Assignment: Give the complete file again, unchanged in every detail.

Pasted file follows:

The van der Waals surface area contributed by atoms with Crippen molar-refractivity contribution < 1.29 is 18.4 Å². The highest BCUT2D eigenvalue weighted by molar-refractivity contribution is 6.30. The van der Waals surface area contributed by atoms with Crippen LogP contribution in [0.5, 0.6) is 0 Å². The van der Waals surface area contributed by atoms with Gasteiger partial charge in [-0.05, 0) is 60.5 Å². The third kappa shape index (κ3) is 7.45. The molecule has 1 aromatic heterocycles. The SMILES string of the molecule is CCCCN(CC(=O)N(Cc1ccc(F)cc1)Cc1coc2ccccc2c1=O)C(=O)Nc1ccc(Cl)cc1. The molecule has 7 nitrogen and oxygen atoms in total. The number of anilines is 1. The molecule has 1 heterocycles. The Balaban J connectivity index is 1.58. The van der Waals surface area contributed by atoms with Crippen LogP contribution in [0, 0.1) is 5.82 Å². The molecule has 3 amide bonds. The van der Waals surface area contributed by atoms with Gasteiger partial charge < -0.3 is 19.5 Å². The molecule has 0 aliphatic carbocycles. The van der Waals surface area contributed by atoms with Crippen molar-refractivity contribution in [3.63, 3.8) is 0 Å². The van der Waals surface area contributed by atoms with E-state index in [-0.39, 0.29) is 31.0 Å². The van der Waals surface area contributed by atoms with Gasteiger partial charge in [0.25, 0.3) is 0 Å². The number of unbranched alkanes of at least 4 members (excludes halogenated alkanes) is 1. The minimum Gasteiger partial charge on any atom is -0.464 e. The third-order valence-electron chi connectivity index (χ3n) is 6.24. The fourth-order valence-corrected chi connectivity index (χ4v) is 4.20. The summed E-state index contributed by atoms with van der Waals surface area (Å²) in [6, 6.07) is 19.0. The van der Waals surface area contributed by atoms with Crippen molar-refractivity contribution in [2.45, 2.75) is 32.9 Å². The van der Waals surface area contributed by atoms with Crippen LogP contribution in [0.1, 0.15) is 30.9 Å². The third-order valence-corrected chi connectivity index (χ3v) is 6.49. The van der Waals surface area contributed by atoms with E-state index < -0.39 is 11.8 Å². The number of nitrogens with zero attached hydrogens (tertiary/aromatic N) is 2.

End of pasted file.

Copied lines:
The van der Waals surface area contributed by atoms with Crippen molar-refractivity contribution < 1.29 is 18.4 Å². The highest BCUT2D eigenvalue weighted by molar-refractivity contribution is 6.30. The van der Waals surface area contributed by atoms with Crippen LogP contribution in [0.5, 0.6) is 0 Å². The van der Waals surface area contributed by atoms with Gasteiger partial charge in [-0.05, 0) is 60.5 Å². The third kappa shape index (κ3) is 7.45. The molecule has 1 aromatic heterocycles. The SMILES string of the molecule is CCCCN(CC(=O)N(Cc1ccc(F)cc1)Cc1coc2ccccc2c1=O)C(=O)Nc1ccc(Cl)cc1. The molecule has 7 nitrogen and oxygen atoms in total. The number of anilines is 1. The molecule has 1 heterocycles. The Balaban J connectivity index is 1.58. The van der Waals surface area contributed by atoms with Crippen LogP contribution in [0, 0.1) is 5.82 Å². The molecule has 3 amide bonds. The van der Waals surface area contributed by atoms with Gasteiger partial charge < -0.3 is 19.5 Å². The molecule has 0 aliphatic carbocycles. The van der Waals surface area contributed by atoms with Crippen molar-refractivity contribution in [3.63, 3.8) is 0 Å². The van der Waals surface area contributed by atoms with E-state index in [-0.39, 0.29) is 31.0 Å². The van der Waals surface area contributed by atoms with Gasteiger partial charge in [0.25, 0.3) is 0 Å². The number of unbranched alkanes of at least 4 members (excludes halogenated alkanes) is 1. The minimum Gasteiger partial charge on any atom is -0.464 e. The third-order valence-electron chi connectivity index (χ3n) is 6.24. The fourth-order valence-corrected chi connectivity index (χ4v) is 4.20. The summed E-state index contributed by atoms with van der Waals surface area (Å²) in [6, 6.07) is 19.0. The van der Waals surface area contributed by atoms with Crippen molar-refractivity contribution in [2.45, 2.75) is 32.9 Å². The van der Waals surface area contributed by atoms with Crippen LogP contribution in [0.1, 0.15) is 30.9 Å². The third-order valence-corrected chi connectivity index (χ3v) is 6.49. The van der Waals surface area contributed by atoms with E-state index < -0.39 is 11.8 Å². The number of nitrogens with zero attached hydrogens (tertiary/aromatic N) is 2.